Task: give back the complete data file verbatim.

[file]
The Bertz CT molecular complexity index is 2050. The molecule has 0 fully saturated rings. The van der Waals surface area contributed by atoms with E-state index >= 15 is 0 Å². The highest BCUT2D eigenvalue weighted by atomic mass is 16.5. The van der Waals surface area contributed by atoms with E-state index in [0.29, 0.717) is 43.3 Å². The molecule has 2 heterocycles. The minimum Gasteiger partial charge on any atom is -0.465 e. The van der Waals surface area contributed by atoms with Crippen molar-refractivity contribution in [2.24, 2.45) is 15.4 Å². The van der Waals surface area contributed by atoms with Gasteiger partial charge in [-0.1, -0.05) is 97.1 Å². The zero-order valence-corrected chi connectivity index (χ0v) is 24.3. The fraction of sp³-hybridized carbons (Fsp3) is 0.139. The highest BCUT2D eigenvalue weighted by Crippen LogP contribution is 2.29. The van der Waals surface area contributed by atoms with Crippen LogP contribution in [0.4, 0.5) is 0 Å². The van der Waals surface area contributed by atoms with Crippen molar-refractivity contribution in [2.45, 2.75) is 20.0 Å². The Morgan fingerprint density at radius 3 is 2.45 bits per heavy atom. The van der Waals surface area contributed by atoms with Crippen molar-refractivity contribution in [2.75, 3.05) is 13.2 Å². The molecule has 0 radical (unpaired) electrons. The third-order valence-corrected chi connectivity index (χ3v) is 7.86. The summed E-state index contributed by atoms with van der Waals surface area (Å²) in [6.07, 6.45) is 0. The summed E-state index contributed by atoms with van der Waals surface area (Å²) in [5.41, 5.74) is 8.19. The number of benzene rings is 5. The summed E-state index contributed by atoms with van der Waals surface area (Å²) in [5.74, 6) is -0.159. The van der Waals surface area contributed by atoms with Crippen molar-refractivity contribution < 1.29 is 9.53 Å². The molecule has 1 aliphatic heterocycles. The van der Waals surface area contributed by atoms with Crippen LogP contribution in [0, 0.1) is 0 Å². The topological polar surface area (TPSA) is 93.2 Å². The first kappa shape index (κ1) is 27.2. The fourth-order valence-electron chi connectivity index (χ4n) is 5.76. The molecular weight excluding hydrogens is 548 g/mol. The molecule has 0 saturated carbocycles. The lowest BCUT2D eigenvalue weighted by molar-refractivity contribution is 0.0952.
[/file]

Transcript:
The Bertz CT molecular complexity index is 2050. The molecule has 0 fully saturated rings. The van der Waals surface area contributed by atoms with E-state index >= 15 is 0 Å². The highest BCUT2D eigenvalue weighted by atomic mass is 16.5. The van der Waals surface area contributed by atoms with E-state index in [0.29, 0.717) is 43.3 Å². The molecule has 2 heterocycles. The minimum Gasteiger partial charge on any atom is -0.465 e. The van der Waals surface area contributed by atoms with Crippen molar-refractivity contribution in [2.24, 2.45) is 15.4 Å². The van der Waals surface area contributed by atoms with Gasteiger partial charge in [-0.1, -0.05) is 97.1 Å². The zero-order valence-corrected chi connectivity index (χ0v) is 24.3. The fraction of sp³-hybridized carbons (Fsp3) is 0.139. The highest BCUT2D eigenvalue weighted by Crippen LogP contribution is 2.29. The van der Waals surface area contributed by atoms with Crippen LogP contribution in [0.4, 0.5) is 0 Å². The van der Waals surface area contributed by atoms with Crippen molar-refractivity contribution in [2.45, 2.75) is 20.0 Å². The Morgan fingerprint density at radius 3 is 2.45 bits per heavy atom. The van der Waals surface area contributed by atoms with Crippen molar-refractivity contribution in [2.75, 3.05) is 13.2 Å². The molecule has 0 radical (unpaired) electrons. The third-order valence-corrected chi connectivity index (χ3v) is 7.86. The summed E-state index contributed by atoms with van der Waals surface area (Å²) in [6.07, 6.45) is 0. The summed E-state index contributed by atoms with van der Waals surface area (Å²) in [5.41, 5.74) is 8.19. The number of benzene rings is 5. The summed E-state index contributed by atoms with van der Waals surface area (Å²) in [5.74, 6) is -0.159. The van der Waals surface area contributed by atoms with Crippen molar-refractivity contribution < 1.29 is 9.53 Å². The molecule has 1 aliphatic heterocycles. The van der Waals surface area contributed by atoms with Crippen LogP contribution in [0, 0.1) is 0 Å². The topological polar surface area (TPSA) is 93.2 Å². The first kappa shape index (κ1) is 27.2. The fourth-order valence-electron chi connectivity index (χ4n) is 5.76. The molecular weight excluding hydrogens is 548 g/mol. The molecule has 0 saturated carbocycles. The lowest BCUT2D eigenvalue weighted by molar-refractivity contribution is 0.0952.